House and garden vocabulary
Here are some words and phrases to talk about your house and garden in English.
Unless you live in a block of flats or a bungalow (= one-storey house with or without an attic), British houses normally have two or three floors or stories. On the ground floor you're likely to find the living room, kitchen and dining room, while on the first floor you'll probably find bedrooms and a bathroom.
On the second or top floor is the attic, or loft. On the roof of many houses you can still see a chimney and chimney pot – even if the house now benefits from central heating.
The floors of a house are connected by stairs, with a landing (area) on the upper floor which leads to the upstairs rooms.
Construction of houses
Most British houses are made of brick and cement. In a row of terrace houses (houses joined together), the interconnecting walls are cavity walls: they have a space between them to allow air to circulate. On the interiors, the walls are covered in plaster, and then either painted or decorated with wallpaper. The internal walls of a house fall into two categories: load-bearing walls (those that are structural and support the weight of the floors) and partition walls (those walls that divide rooms, but can be knocked down.) Floors and roofs are supported by beams, which are long, heavy pieces of wood or metal.
Floors can be covered in a variety of materials, such as parquet (wooden squares), laminate flooring (a type of thin wooden plank), or tiles (either ceramic or vinyl). In living rooms and bedrooms, the floors are generally covered with carpets.
Houses are normally connected to local utilities, such as mains water, electricity and gas supply. In the countryside, not everyone is connected to mains gas, and some houses have gas tanks in their gardens. The vast majority of people are connected to the local sewage system (for waste water), but some people have their own septic tanks in their gardens to treat waste water. Houses that are connected to utilities have separate meters to show how much they consume. Representatives of these utility companies visit houses regularly to take meter readings – with which they can then bill their customers.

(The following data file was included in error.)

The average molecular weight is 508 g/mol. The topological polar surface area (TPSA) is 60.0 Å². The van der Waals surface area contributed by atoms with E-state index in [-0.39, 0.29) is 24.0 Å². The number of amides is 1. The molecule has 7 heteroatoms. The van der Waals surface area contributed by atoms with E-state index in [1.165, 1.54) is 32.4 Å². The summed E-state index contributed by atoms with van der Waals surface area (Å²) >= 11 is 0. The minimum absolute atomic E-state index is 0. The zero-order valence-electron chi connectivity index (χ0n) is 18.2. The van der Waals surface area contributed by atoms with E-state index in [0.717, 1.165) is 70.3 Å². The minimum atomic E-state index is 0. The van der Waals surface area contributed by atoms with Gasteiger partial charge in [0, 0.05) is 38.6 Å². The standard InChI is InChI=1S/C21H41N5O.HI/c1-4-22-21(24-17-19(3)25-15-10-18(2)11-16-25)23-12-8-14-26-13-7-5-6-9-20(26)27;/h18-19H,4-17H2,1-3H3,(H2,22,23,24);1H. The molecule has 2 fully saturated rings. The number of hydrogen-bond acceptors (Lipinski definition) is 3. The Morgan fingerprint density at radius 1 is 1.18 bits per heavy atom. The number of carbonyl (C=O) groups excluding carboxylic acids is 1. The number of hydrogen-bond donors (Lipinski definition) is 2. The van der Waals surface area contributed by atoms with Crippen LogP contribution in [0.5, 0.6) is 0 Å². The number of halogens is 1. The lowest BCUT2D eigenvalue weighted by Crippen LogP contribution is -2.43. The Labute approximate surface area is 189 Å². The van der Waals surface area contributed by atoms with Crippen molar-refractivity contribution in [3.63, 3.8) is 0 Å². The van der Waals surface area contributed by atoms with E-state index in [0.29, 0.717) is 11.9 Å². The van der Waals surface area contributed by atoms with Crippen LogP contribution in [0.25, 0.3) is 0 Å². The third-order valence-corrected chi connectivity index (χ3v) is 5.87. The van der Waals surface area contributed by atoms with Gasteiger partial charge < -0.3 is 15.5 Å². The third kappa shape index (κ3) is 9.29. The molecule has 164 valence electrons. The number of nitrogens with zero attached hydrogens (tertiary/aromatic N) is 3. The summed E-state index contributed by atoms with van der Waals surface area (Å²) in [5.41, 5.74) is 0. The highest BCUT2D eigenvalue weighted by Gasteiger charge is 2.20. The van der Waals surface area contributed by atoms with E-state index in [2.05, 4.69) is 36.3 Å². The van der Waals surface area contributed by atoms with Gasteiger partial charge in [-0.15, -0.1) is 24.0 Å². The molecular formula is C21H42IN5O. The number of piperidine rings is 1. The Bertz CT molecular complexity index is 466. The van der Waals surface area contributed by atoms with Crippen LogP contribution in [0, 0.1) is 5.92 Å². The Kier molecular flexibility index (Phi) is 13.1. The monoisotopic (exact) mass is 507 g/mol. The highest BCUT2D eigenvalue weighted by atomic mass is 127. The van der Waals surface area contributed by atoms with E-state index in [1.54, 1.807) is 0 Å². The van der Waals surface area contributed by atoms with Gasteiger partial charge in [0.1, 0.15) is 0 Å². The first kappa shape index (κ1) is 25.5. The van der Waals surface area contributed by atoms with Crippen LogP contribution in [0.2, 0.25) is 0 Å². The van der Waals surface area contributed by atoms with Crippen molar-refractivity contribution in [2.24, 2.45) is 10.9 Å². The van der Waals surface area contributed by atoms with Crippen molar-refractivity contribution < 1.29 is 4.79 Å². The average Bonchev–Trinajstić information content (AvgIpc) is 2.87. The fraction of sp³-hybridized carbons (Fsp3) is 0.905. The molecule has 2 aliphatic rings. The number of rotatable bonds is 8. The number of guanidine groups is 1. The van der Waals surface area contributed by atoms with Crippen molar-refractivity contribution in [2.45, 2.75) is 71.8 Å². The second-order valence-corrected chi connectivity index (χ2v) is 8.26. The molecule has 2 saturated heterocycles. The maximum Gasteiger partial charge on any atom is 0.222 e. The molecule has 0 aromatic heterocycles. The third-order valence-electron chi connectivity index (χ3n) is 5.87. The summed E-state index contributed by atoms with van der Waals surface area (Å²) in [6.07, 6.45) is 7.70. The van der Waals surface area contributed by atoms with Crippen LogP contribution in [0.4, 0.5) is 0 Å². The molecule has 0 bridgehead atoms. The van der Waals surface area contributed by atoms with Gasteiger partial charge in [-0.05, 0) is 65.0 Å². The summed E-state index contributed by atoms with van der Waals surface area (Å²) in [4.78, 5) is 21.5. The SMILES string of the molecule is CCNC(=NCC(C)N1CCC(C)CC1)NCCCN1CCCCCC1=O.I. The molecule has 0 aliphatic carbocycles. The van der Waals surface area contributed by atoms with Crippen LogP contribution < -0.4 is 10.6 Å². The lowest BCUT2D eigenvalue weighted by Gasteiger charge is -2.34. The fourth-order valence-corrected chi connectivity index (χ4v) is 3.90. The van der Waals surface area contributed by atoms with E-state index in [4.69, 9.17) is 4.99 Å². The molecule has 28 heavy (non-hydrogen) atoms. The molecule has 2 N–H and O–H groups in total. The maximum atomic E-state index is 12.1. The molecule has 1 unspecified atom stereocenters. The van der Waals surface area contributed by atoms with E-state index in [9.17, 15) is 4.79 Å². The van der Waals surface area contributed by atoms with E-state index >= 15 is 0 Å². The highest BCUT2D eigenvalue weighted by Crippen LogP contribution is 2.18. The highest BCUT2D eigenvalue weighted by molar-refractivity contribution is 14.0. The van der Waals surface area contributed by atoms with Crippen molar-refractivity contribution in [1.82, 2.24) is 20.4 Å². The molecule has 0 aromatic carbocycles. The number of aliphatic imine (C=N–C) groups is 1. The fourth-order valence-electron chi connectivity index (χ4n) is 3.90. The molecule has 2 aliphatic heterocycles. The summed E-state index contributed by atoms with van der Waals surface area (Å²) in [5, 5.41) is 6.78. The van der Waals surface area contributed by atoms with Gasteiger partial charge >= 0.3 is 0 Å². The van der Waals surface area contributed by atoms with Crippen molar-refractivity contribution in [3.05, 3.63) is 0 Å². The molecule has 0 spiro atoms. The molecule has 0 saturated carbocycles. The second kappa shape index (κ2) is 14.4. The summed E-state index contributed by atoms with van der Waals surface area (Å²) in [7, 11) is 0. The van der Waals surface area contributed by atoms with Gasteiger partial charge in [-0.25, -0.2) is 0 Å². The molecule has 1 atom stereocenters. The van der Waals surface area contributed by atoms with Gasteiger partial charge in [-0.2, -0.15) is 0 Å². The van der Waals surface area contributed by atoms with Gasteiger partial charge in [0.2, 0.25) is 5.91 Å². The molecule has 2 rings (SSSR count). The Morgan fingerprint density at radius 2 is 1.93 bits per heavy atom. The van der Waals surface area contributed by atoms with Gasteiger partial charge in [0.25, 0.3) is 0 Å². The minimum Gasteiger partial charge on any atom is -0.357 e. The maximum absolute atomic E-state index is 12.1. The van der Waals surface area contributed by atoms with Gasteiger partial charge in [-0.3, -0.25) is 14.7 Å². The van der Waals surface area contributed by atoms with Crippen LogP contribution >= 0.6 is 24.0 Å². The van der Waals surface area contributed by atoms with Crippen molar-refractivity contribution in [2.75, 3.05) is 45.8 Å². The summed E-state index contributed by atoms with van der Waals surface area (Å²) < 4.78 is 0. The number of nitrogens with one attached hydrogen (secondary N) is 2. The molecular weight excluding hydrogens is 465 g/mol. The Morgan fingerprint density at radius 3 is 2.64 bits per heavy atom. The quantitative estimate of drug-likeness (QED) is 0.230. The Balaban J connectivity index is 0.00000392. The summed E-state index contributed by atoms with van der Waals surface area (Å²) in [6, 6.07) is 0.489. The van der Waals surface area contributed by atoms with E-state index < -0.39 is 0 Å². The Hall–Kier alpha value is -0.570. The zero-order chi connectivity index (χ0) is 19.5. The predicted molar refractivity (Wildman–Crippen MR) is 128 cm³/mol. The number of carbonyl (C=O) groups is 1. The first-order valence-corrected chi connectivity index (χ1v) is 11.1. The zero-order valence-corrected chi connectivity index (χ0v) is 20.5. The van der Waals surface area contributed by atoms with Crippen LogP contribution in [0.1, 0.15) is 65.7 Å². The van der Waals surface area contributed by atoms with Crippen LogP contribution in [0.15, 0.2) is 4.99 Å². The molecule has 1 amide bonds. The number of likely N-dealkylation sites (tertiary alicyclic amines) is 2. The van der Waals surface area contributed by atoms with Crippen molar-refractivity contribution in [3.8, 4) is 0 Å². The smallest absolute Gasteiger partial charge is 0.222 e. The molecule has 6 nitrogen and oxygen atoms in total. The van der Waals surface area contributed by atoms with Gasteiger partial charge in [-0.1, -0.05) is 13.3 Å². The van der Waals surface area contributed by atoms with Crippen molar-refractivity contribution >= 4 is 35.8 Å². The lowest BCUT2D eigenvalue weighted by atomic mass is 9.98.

Wiring and plumbing
Some electrical jobs (such as wiring or rewiring = installing the electrical cables) should only be done by professional electricians, although you can still change a plug, or change a socket (the hole in the wall where you put the plug in to connect to the electricity supply). For safety reasons, the wiring in the house is on more than one circuit: lighting usually is on one circuit, and the sockets are on another circuit.
Some plumbing (water piping) jobs should also be done by professional plumbers. For example, although you can change taps, you should get a professional to install a gas boiler.
Some building work can be done without supervision. Many people enjoy doing DIY, such as putting up shelves, fitting cupboards and doors, assembling furniture and so on. However, for the big jobs, such as loft conversions and building extensions, you need to first apply for and obtain planning and building permission (from the local authorities) then employ a firm of builders.